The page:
While authorities have announced that Canadians will be able to defer their mortgage payments due to the coronavirus (COVID-19) crisis, some key limits apply.
Here are 10 key points to keep in mind:
1. They are discretionary.
Lenders maintain the legal right to timely repayment of their mortgages. Mortgage payment deferral programs are offered at their sole discretion.
2. No lender is going to forgive your mortgage payment.
A deferred payment program allows you to roll a defined number of mortgage payments into your mortgage. You still pay all of the money you owe, with interest. Just more slowly.
3. You must be able to demonstrate true financial hardship.
It’s understandable to be freaked out when the world goes pear-shaped. That’s why toilet paper is sold out everywhere. But being worried about the future isn’t enough to qualify for deferred mortgage payments. These programs are for people who are genuinely struggling to make their next mortgage payment. They’ve lost their job and/or most of their income, and they don’t have reserves to draw on. If you’re not in this group, you aren’t likely to be eligible.
Be prepared to submit a detailed breakdown of your personal assets, income and expenses.
4. If you don’t fall into this distressed category, please don’t call your lender right now.
Lender phone lines are jammed at the moment. A lot of the calls are from people who are worried, but not in truly desperate situations. If you’ve still got your income and have enough money to make your next payment, delay your call to your lender for a couple of weeks. Or call whoever helped you set up your mortgage. The good ones won’t want to miss the opportunity to assist.
5. Deferring mortgage payments won’t hurt your credit score.
A lender-approved deferment isn’t counted as a missed payment – and it won’t appear on your credit report. Lenders are also typically offering to waive any fees associated with these programs during the COVID-19 crisis.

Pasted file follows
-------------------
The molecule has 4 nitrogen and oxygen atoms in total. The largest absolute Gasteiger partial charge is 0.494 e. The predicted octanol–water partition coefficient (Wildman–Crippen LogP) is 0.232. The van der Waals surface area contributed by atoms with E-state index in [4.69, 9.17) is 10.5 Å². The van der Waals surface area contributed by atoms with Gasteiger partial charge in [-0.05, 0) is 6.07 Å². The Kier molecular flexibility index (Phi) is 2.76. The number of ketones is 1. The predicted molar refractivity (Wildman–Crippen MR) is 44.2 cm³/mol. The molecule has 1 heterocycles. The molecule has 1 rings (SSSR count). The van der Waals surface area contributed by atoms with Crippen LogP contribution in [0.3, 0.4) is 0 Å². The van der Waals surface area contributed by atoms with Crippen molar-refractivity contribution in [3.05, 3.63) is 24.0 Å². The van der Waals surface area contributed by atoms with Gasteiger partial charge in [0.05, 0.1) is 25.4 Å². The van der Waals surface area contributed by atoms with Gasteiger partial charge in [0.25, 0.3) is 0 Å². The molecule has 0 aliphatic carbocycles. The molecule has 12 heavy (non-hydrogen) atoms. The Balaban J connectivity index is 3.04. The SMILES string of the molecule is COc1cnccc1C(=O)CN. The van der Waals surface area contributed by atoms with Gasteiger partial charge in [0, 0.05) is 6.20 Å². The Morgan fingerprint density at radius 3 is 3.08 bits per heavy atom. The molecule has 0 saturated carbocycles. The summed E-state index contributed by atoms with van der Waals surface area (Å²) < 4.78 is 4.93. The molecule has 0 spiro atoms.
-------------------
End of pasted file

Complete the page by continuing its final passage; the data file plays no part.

6. Deferred Payment Programs are typically capped at six months.
Deferring the first payment will be easier than deferring the second one, and so on. Right now, six months is about the longest reprieve you should expect.
7. Communication is key.
If you’re about to miss a payment, call first. Be honest about your circumstances, and have a plan for how you are going to get back on track. If you are about to miss a payment and can’t get through on the phone lines, send your lender an email. Lenders will often waive NSF fees if you miss a payment but can demonstrate that you tried to notify them in advance.
8. A mortgage deferred payment program is for your mortgage payment only.
Property tax instalments and insurance premiums are entirely separate from these programs and must continue to be paid. If municipalities and insurance companies offer similar programs, they should be contacted separately.9. Other options are often available.
In addition to rolling payments into your mortgage for a specified period of time, lenders also have the ability to refinance your mortgage to pay out other debt (subject to qualification), restore your original amortization (which lowers your payment amount), hold a payment (during a temporary suspension of income), or offer you a reduced payment for a specific time.
Note: Interest-only payments aren’t available.
10. Rental property investors may also be eligible.
Property investors with tenants who have stopped making their rent payments will also be considered, and they will be assessed by the same rigorous standards.
Note: Some provincial governments have introduced tenant relief programs. Rental-property owners can also encourage their tenants who have been adversely impacted by COVID-19 to apply for these programs if available.
Lastly, these are difficult times, and lenders are running flat out to respond to customer inquiries and to help the borrowers who are adversely impacted by COVID-19. If it’s taking a long time for you to make contact, please keep that in mind when you do finally get a live person on the other end of the phone.
We’re all in this together.
Image credit: iStock/Getty Images
David Larock is an independent full-time mortgage broker and industry insider who works with Canadian borrowers from coast to coast. David's posts appear on Mondays on this blog, Move Smartly, and on his blog, Integrated Mortgage Planners/blog.